many disappointments, difficulties and dilemmas that cannot be
easily ignored. ... While US officials often claim to be mystified
by a Taiwanese move or maneuver on an issue related to identity or
national character, the truth is that deep down, Americans of
virtually every stripe understand the motivations behind initiatives
that at the same time are seen as disruptive or even dangerous.

"What is sometimes forgotten in the occasionally tense to and fro

between Washington and Taipei is that unlike the previous era of
US-Taiwanese diplomacy, when national authorities could act with
much less concern about public scrutiny or opposition, the current
leaders must be much more responsive to public sentiment and
criticism. While it is true that, on occasion, Taiwanese leaders
have taken steps that went against the advice given by Washington,
these initiatives were usually undertaken with a specific domestic
group of supporters in mind. In a sense, this is the essence of

"The challenge for this and the next generation of US and Taiwanese
leaders will be to better appreciate the pressures and interests of
the other. For the US president, it will mean a simultaneous desire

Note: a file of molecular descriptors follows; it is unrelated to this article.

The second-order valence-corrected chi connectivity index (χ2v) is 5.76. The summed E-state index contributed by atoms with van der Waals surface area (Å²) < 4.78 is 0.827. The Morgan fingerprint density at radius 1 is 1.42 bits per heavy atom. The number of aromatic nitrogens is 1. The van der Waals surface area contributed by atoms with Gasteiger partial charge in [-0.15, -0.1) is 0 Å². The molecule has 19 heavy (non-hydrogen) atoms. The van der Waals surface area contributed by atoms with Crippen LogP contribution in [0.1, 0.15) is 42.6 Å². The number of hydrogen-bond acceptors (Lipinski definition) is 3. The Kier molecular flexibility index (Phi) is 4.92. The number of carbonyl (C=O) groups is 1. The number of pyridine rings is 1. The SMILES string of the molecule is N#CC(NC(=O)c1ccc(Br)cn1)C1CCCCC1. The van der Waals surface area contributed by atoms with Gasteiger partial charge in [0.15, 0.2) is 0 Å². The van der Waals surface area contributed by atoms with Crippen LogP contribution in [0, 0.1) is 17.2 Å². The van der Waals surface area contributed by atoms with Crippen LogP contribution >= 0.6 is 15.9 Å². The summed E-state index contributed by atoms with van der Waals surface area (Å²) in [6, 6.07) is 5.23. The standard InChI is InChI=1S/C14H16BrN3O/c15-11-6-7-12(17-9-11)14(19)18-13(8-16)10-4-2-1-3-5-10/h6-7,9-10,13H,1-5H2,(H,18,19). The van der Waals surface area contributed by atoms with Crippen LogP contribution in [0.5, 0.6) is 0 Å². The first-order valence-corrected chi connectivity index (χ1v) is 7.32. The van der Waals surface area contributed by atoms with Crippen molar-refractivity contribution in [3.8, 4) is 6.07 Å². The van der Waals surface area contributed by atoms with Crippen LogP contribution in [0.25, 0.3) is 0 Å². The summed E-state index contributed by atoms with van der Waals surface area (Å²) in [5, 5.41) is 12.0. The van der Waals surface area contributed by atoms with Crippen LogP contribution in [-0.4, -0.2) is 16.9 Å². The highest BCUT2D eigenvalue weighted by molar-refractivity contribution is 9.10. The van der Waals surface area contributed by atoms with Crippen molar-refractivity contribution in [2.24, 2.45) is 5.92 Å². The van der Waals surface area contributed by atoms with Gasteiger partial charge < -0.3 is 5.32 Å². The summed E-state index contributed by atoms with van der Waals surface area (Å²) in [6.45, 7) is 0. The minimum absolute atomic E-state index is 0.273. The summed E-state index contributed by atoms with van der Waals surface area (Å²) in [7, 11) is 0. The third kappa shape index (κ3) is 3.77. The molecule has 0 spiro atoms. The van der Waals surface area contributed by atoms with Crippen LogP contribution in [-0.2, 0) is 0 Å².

to maintain a stable and durable understanding with China while at
the same time seeking to preserve Taiwan's security and democracy.
For the Taiwanese president, it will mean negotiating a complex path
between domestic expectations for greater national identity and
international standing, while taking account of the obvious desires
of both Beijing and Washington to avoid actions that could trigger a

"Clearly, Washington and Taipei will have their hands full, but in
the complex trilateral dialogue and diplomacy between Washington,
Taipei and Beijing, it is clear that the common experience of
democracy has created inevitable and undeniable connections between
Taiwan and the US that cannot and should not be ignored. Indeed, it
is these values, along with other strategic interests, that keep the
US so closely engaged in the Western Pacific. So, as presidential
campaigning continues in the US and Taiwan, it is important to keep
these common political experiences in mind while both sides
negotiate a complex future together."


© Scoop Media